Differences for the most extreme single-scatter case (Rayleigh + ozone + stratospheric aerosol) are shown in Fig. 3. Differences are presented relative to the mean of the three deterministic models (SASKTRAN-HR, GSLS, and SCIATRAN), which we refer to as the MMM for this case. We chose to use the deterministic models as the reference because statistical errors in the single-scatter case are on the order of the differences observed between the different models. For all conditions, errors between the three deterministic models are less than 0.1 %. The differences between GSLS, SASKTRAN-HR, and SCIATRAN are likely due to the slightly different gridding techniques. For the statistical models MYSTIC, SASKTRAN-MC, SMART-G, and Siro, no errors are detected that are greater than the random noise present (∼0.2 % in most cases). One thing to note about the SMART-G calculation is that statistical errors are correlated with solar geometry, while for the other MC models the errors are uncorrelated. Errors are correlated because the SMART-G calculation considered multiple solar positions simultaneously in a single simulation, while the other models performed each line of sight and solar position independently.
The excellent agreement in single scatter is expected due to the relative simplicity of the calculation. Fundamentally each RTM solves the single-scatter problem in the same way with minimal assumptions. The primary purpose of this test is to ensure that the inputs to RTM are configured correctly. The agreement of 0.1 %–0.2 % here sets a baseline that differences above this level in more complex test cases cannot be explained by different treatments of input data.
4.2 Multiple scatter
Differences in radiance with multiple scattering enabled are expected to be larger than those seen in single scatter owing to the extra complexity of the radiative transfer problem. The discrete models must deal with discretizations of the multiple-scattering source term and may also make fundamental approximations for the sake of computational speed. Comparatively the statistical models employ a simpler technique.
In Fig. 4 we see that differences between each RTM and the MMM (MYSTIC, SASKTRAN-HR, SASKTRAN-MC, SCIATRAN, and SMART-G) are usually less than 1 % with a few exceptions. Siro shows a low bias on the order of 1 %–4 % at 351 nm, which is most pronounced at low solar zenith angles. The bias is not present when the Lambertian surface albedo is set to 0 instead of 1. This bias was present in Loughman et al. (2004); however it was misattributed to a high bias in the other RTMs as Siro was used as the reference model. Internal testing suggests that the difference may not be directly related to ground scattering and instead is an error that compounds on each successively higher order of scatter. The error is strongest near 351 nm and a surface albedo of 1 because this is the condition where higher orders of scatter have the largest contribution to the observed radiance.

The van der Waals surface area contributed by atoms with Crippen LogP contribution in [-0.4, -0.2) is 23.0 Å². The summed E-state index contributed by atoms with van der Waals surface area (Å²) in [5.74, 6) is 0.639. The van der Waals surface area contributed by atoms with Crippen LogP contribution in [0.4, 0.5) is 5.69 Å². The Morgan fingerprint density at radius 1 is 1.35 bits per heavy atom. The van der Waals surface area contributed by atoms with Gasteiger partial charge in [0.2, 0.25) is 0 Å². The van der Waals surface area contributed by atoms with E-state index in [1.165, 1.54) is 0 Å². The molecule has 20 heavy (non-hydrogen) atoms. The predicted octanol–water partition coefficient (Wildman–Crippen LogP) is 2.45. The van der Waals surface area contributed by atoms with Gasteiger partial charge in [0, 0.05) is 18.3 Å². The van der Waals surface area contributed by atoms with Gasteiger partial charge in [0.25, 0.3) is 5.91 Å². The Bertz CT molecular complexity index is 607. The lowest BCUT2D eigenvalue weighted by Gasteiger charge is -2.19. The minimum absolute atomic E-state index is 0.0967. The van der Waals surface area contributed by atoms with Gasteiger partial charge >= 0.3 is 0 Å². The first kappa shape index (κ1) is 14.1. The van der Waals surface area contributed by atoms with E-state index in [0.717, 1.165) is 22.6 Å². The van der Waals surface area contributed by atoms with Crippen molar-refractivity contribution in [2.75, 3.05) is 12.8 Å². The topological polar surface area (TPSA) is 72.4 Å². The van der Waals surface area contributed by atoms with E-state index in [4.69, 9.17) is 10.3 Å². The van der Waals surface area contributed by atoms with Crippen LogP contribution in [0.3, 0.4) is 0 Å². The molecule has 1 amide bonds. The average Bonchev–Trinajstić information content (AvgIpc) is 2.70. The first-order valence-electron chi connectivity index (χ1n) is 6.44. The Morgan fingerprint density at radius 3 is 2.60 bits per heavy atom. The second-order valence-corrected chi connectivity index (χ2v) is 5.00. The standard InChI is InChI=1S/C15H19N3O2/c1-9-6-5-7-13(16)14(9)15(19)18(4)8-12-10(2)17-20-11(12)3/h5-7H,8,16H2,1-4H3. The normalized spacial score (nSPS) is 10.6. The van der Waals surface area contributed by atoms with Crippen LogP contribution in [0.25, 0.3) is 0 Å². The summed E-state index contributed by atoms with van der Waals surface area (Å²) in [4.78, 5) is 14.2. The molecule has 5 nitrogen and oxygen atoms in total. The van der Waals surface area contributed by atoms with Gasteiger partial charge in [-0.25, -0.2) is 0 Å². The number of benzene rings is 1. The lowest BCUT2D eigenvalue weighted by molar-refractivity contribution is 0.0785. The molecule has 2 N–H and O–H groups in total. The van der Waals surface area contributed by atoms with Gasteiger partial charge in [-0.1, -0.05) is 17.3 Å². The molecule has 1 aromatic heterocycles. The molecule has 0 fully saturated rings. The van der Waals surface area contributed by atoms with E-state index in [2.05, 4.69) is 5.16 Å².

GSLS at 351 nm has a distinct pattern in altitude with variations on the order of 1 % that are relatively consistent across solar geometry. The exact cause of these variations is unknown but is likely caused by discretizations of the multiple-scatter source field calculation; however as stated these variations are fairly small. At 675 nm GSLS shows significant deviations of up to 4 % depending on the solar geometry at altitudes near 25 km. The deviation is only present when the Lambertian surface albedo is 1 and is almost non-existent with a 0 albedo. Testing has shown that the difference is present for all atmospheric composition scenarios and is thought to be due to approximations made in the ground to line-of-sight multiple-scatter calculation and is currently under investigation.
SASKTRAN (HR and MC), SCIATRAN, SMART-G, and MYSTIC all agree for all conditions to better than 1 %. As stated, differences less than 1 % are difficult to attribute to any particular RTM due to both not having a precise reference model and the inherent statistical noise. However, we do note that SASKTRAN-HR and SCIATRAN both have altitude variation patterns on the order of 0.5 % that are constant across solar geometry but differ in wavelength. MYSTIC, SASKTRAN-MC, and SMART-G are indistinguishable at the level of statistical noise. We have found no differences that are indicative of differences in stratospheric aerosol scattering. Differences at longer wavelengths (not shown) are comparable to those at 675 nm, where aerosol scattering can make up ∼75 % of the observed signal in the forward scatter high-albedo case. The general agreement between the models is better than has been observed before in comparisons of RTMs in limb scatter geometry even for scalar cases.
4.3 Stokes parameters
While all comparisons so far have involved vector radiative transfer calculations, only differences in the I component of the Stokes vector have been analyzed. Agreement in I is indicative that the polarization implementation in each model is sensible; however polarization can be investigated more rigorously by analyzing the individual Stokes parameters. Figure 5 shows the individual Stokes components and their differences to the MMM (MYSTIC, SMART-G, and SASKTRAN-MC) for one scenario with large polarization (scattering angle near 90∘, albedo 0) and one scenario with low polarization (scattering angle away from 90∘, albedo 1).